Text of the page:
A quiet morning was disrupted when a meteor crashed to Earth’s surface in Russia’s Ural Mountains on Friday, Feb. 15 at 9:20 a.m. The meteor fragments hurt 1,200 people, but left 46 in critical condition, according to BBC World News. Officials say that there was one large meteor that entered Earth’s atmosphere and fragmented, during the entry process. According to the Russian Academy of Sciences, the meteor weighed about 10 tons and was traveling at 33,000 miles per hour upon entry into the atmosphere.
The meteor caused a great deal of damage to the Chelyabinsk region, located just east of Moscow, where it landed in a lake within the city of Chebarkul. The actual rock pieces did not crush citizens or buildings, but the explosions from their contact with Earth shattered windows, resulted in blinding light and released suffocating fumes into the air. After the strike, hundreds of videos documenting the falling chunks of rock, and the pandemonium they caused, were uploaded. These short clips captured schoolchildren running down hallways and employees evacuating buildings amidst flying pieces of glass, causing many citizens to panic. However, Vladimir Putin, the Russian president, urged calm, saying he was thankful so few citizens were hurt and that the explosion did not happen in a more populated area. The government was quick to respond to the crisis, sending hundreds of rescue workers to hurting cities and providing efficient medical care to as many people as possible.
The flaming meteor released a staggering 500 kilotons of energy when it broke apart approximately 30 miles above ground, according to NASA. In comparison, the nuclear bomb that was dropped on Hiroshima released only 12-15 kilotons. NASA also commented on the coincidental nature of the meteor shower, occurring the same day that an asteroid, dubbed 2012 DA 14, passed by Earth at a distance of 17,200 miles. This is the closest a rock mass of that size has ever come to colliding with the planet. Scientists are calling this occurrence a “cosmic coincidence” and believe there is no relationship between the two alarming events. However, looking toward the future, some Russian politicians are calling for the development of weapons capable of deflecting meteors and asteroids from Earth, saying that the events from the past weekend point to an alarming trend, for which government defense systems must be prepared.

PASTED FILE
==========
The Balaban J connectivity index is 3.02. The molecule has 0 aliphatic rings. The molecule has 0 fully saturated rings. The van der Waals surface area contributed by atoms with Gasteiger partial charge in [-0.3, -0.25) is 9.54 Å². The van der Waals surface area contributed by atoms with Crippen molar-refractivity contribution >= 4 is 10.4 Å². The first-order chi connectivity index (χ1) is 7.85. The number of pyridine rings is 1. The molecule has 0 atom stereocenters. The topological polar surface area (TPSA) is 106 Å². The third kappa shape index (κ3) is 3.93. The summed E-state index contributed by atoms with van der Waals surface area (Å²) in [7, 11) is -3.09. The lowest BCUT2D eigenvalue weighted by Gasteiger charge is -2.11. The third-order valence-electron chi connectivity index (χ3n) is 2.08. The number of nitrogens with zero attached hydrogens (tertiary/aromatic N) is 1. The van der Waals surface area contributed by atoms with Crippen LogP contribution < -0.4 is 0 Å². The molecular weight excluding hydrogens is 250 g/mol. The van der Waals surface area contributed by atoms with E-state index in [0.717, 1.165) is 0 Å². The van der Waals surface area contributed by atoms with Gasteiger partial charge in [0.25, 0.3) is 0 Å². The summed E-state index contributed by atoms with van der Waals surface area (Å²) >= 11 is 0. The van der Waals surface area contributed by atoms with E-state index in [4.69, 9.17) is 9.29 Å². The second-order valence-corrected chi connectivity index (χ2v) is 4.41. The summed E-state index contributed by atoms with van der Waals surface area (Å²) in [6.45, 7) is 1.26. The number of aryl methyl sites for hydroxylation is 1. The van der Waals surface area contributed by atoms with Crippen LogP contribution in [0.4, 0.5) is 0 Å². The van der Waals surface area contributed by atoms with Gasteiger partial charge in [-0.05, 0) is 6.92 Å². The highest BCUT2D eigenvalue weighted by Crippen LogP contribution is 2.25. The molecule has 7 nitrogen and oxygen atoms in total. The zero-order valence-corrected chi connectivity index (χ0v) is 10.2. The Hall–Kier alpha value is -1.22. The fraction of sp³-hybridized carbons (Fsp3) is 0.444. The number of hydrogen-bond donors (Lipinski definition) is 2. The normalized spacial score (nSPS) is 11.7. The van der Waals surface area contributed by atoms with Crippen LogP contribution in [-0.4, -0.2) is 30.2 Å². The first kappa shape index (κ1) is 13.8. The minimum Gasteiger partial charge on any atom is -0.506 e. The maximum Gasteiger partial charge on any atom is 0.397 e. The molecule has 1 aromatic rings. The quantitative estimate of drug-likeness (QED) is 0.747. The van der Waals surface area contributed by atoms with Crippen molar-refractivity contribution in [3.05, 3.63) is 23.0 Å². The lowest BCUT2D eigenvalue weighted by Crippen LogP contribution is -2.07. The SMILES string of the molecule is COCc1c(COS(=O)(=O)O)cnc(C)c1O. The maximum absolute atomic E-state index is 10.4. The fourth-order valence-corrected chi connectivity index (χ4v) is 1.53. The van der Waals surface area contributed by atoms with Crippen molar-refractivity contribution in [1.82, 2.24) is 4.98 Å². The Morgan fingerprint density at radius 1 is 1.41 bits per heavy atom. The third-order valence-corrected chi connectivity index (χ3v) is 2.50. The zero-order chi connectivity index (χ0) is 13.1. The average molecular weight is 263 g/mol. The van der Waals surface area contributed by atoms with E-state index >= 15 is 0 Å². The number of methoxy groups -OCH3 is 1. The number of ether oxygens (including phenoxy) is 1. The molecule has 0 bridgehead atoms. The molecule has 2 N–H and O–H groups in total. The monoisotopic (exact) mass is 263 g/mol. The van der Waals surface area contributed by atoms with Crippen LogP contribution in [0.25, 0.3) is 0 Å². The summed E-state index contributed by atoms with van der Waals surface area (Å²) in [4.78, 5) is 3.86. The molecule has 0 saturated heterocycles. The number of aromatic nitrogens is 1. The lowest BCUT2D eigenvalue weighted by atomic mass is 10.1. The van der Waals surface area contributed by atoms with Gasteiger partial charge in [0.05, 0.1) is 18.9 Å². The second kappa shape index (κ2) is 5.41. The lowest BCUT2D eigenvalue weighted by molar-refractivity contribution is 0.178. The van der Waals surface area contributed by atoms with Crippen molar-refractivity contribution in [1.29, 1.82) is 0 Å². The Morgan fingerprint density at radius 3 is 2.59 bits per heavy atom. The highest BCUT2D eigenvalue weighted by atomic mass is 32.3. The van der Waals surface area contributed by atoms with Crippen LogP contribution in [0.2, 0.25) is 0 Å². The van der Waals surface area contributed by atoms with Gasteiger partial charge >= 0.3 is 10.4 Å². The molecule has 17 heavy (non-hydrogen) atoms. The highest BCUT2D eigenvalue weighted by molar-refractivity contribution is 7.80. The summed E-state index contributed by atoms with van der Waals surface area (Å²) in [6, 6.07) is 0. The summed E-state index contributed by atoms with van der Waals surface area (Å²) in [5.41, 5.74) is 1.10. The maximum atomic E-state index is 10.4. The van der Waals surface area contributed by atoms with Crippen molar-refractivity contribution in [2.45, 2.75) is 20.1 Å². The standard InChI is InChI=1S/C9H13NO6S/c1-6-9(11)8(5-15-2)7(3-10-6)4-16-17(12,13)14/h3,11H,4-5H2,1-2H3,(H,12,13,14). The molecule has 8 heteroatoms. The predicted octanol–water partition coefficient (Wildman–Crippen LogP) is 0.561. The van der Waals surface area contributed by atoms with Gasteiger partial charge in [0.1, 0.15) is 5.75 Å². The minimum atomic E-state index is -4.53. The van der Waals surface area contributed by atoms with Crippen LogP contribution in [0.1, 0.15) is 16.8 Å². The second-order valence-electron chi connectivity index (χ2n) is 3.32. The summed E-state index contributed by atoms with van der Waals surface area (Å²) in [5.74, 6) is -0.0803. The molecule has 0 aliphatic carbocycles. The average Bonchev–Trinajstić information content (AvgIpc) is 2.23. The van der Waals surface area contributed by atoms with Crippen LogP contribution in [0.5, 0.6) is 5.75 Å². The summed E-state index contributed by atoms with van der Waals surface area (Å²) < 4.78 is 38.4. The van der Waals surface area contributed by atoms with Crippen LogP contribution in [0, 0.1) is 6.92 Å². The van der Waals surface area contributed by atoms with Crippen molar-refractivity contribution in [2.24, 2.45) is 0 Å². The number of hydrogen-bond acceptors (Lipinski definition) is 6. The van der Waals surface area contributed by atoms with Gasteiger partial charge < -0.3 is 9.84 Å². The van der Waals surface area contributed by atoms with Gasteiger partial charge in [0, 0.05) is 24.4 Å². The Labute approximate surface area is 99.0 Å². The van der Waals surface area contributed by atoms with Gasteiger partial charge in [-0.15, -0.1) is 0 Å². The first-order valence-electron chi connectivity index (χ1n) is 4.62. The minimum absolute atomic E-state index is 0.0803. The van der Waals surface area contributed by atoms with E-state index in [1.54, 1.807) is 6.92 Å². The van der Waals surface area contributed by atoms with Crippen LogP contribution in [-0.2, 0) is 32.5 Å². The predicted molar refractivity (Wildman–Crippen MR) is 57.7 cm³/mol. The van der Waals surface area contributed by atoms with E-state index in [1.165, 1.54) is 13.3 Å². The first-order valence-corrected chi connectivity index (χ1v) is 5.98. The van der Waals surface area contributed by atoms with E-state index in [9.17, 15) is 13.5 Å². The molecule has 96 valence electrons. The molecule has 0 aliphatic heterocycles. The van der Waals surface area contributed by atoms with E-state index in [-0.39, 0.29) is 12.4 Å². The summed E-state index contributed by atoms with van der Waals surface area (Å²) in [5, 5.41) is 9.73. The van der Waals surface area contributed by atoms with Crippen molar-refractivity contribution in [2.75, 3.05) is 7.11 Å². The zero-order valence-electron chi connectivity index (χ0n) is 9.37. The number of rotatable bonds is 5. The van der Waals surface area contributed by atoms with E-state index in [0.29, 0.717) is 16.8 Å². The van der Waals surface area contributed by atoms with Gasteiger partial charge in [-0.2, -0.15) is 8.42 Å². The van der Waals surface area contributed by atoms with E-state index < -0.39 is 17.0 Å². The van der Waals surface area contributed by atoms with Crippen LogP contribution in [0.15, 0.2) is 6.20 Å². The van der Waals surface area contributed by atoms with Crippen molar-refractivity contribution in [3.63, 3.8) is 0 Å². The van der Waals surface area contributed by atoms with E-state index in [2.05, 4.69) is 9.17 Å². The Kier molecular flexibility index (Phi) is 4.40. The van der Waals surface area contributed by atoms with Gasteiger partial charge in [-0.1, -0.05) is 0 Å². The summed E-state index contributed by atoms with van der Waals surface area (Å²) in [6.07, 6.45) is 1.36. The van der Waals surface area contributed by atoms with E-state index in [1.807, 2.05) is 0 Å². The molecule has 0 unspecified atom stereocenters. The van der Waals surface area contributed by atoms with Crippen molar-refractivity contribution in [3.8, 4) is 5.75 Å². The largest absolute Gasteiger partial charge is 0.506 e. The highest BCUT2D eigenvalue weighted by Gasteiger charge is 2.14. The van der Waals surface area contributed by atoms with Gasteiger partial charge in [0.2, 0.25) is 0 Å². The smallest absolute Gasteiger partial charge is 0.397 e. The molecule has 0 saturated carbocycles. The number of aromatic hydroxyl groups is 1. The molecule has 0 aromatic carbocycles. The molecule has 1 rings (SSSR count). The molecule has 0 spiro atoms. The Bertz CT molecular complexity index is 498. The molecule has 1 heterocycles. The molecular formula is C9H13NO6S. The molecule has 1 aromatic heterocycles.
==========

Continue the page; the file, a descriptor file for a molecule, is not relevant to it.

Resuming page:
In the aftermath of the meteor shower, scientists have been searching for rock fragments to apprehend and study, but according to The New York Times, so far these efforts have been fruitless. Divers have searched the bottom of Chebarkul’s lake all weekend to no avail, and no confirmed craters have been found in the surrounding area, leaving both citizens and scientists baffled. The Russian government will spend the next few weeks repairing the $33 million in damage to the Chelyabinsk region and plans to examine its buildings to ensure protection against similar shock waves and explosions.
Information from The New York Times and BBC World News was used in this article.